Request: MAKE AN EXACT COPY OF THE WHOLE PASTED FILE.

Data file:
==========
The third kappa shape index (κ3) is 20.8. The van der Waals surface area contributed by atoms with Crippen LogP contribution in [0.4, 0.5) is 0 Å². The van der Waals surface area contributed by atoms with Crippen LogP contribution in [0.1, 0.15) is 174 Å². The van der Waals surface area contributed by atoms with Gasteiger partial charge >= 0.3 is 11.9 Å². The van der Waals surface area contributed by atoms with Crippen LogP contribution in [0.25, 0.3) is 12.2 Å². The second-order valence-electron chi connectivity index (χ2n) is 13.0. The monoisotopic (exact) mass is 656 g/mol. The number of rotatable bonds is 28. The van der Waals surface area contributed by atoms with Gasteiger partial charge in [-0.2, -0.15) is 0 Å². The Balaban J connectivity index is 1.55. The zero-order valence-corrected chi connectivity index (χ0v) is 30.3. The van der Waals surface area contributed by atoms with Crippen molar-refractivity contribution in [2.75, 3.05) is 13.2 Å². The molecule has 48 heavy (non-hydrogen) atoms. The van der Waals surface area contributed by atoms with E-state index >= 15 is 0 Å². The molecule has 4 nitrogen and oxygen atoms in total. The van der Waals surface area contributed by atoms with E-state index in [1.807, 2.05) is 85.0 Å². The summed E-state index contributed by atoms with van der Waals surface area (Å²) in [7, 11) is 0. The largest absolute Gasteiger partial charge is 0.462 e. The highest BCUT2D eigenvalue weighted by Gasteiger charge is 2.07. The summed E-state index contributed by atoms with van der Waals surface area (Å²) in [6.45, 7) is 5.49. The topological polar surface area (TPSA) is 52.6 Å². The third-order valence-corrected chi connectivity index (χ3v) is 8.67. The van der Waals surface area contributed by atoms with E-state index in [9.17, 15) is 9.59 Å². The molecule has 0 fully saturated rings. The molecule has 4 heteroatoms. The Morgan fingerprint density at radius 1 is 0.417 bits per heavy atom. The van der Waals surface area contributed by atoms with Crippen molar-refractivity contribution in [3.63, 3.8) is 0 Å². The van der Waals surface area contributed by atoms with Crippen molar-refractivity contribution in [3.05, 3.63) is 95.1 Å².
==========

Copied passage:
The third kappa shape index (κ3) is 20.8. The van der Waals surface area contributed by atoms with Crippen LogP contribution in [0.4, 0.5) is 0 Å². The van der Waals surface area contributed by atoms with Crippen LogP contribution in [0.1, 0.15) is 174 Å². The van der Waals surface area contributed by atoms with Gasteiger partial charge >= 0.3 is 11.9 Å². The van der Waals surface area contributed by atoms with Crippen LogP contribution in [0.25, 0.3) is 12.2 Å². The second-order valence-electron chi connectivity index (χ2n) is 13.0. The monoisotopic (exact) mass is 656 g/mol. The number of rotatable bonds is 28. The van der Waals surface area contributed by atoms with Gasteiger partial charge in [-0.2, -0.15) is 0 Å². The Balaban J connectivity index is 1.55. The zero-order valence-corrected chi connectivity index (χ0v) is 30.3. The van der Waals surface area contributed by atoms with Crippen molar-refractivity contribution in [2.75, 3.05) is 13.2 Å². The molecule has 48 heavy (non-hydrogen) atoms. The van der Waals surface area contributed by atoms with E-state index >= 15 is 0 Å². The molecule has 4 nitrogen and oxygen atoms in total. The van der Waals surface area contributed by atoms with E-state index in [1.807, 2.05) is 85.0 Å². The summed E-state index contributed by atoms with van der Waals surface area (Å²) in [7, 11) is 0. The largest absolute Gasteiger partial charge is 0.462 e. The highest BCUT2D eigenvalue weighted by Gasteiger charge is 2.07. The summed E-state index contributed by atoms with van der Waals surface area (Å²) in [6.45, 7) is 5.49. The topological polar surface area (TPSA) is 52.6 Å². The third-order valence-corrected chi connectivity index (χ3v) is 8.67. The van der Waals surface area contributed by atoms with E-state index in [9.17, 15) is 9.59 Å². The molecule has 0 fully saturated rings. The molecule has 4 heteroatoms. The Morgan fingerprint density at radius 1 is 0.417 bits per heavy atom. The van der Waals surface area contributed by atoms with Crippen molar-refractivity contribution in [3.63, 3.8) is 0 Å². The van der Waals surface area contributed by atoms with Crippen molar-refractivity contribution in [3.05, 3.63) is 95.1 Å².